Air traffic picks up in October

The airline yields also appear to have improved marginally, as premium travel numbers declined by 9.3 per cent in October compared with a 13.9 per cent fall in September.

Going by the latest figures of airlines around the world, the International Air Transport Association said the economy travel figures also showed an improvement with a positive 1.3 per cent growth, compared with 0.9 per cent in September.
It said passenger numbers on international markets expanded further during October.
"Numbers travelling on economy seats were 1.3 per cent up versus a 0.9 per cent rise in September, whereas premium passengers were down 9.3 per cent compared with a 13.9 per cent fall in September," IATA's premium traffic monitor said.
Both premium and economy travel volumes rose around six per cent from their respective low points, but were still below early 2008 levels, it said, observing that "stronger world trade in the late summer appears to be generating more business travel."

Geographically, the strongest markets in October were South America and the Middle East, including long-haul connections over Middle Eastern hubs. Within South America, total passenger numbers were up 19.8 per cent, while Middle East to Far East markets were up 14.8 per cent, the IATA said.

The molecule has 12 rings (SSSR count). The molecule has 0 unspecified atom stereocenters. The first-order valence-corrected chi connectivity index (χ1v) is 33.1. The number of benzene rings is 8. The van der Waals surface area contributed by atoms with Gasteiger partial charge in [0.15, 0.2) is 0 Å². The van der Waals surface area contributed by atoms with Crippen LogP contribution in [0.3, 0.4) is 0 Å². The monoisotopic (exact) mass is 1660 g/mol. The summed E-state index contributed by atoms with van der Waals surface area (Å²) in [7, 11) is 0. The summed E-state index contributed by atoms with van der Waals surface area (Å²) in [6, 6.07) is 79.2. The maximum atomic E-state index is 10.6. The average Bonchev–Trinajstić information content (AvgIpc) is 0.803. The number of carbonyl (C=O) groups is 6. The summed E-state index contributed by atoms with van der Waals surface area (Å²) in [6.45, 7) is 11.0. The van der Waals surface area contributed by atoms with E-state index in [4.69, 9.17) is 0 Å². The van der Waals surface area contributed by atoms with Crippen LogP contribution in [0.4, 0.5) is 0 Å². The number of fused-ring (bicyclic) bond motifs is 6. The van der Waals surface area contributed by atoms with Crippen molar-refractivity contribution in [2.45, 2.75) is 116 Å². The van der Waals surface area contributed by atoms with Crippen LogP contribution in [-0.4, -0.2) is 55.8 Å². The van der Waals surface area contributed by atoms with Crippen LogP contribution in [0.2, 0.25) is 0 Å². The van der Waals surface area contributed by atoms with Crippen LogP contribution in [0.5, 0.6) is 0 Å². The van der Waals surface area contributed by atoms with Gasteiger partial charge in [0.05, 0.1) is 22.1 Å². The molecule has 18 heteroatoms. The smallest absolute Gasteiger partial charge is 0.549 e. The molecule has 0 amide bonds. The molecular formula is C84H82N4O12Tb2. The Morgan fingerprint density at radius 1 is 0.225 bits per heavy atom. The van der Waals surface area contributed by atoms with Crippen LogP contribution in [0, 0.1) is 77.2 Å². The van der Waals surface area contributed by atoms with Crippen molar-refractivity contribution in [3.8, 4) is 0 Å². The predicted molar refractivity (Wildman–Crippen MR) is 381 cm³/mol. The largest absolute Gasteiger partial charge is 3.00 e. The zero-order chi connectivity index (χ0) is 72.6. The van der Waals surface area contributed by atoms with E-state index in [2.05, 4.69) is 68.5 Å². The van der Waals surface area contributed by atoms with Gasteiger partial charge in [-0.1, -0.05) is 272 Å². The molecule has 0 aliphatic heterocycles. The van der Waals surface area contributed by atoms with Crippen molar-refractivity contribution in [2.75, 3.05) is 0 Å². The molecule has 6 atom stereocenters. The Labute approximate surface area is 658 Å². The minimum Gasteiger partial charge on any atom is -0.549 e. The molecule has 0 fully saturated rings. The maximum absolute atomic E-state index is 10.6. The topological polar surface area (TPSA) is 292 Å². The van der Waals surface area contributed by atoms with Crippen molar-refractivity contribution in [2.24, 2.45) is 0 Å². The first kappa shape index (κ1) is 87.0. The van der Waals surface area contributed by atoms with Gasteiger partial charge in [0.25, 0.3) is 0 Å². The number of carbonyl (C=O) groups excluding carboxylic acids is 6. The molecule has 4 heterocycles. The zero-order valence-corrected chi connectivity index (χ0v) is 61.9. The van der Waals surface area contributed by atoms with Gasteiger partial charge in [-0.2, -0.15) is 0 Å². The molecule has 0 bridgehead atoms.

All the larger markets, between Europe, Far East and North America were down between 1.7-2.6 per cent, with the exception of 'within Far East' travel which was up 3.6 per cent, reflecting stronger economic recovery in this region.
Travel volumes are moving upwards as economies recover but only half of the 2008 fall has been restored so far and a slower yield upturn has limited the improvement in revenues.

The IATA report said, "One of the weakest premium markets" remained within-Europe, with a 19.7 per cent decline. Long-haul markets across the North Atlantic and Pacific were down 5.8 and 12.1 per cent respectively, a modest improvement on June lows. Europe to Far East was also down 8.1 per cent.

The premium markets showing positive growth in October were linked to the Middle East, mostly reflecting long-haul traffic being connected over Middle Eastern hubs.

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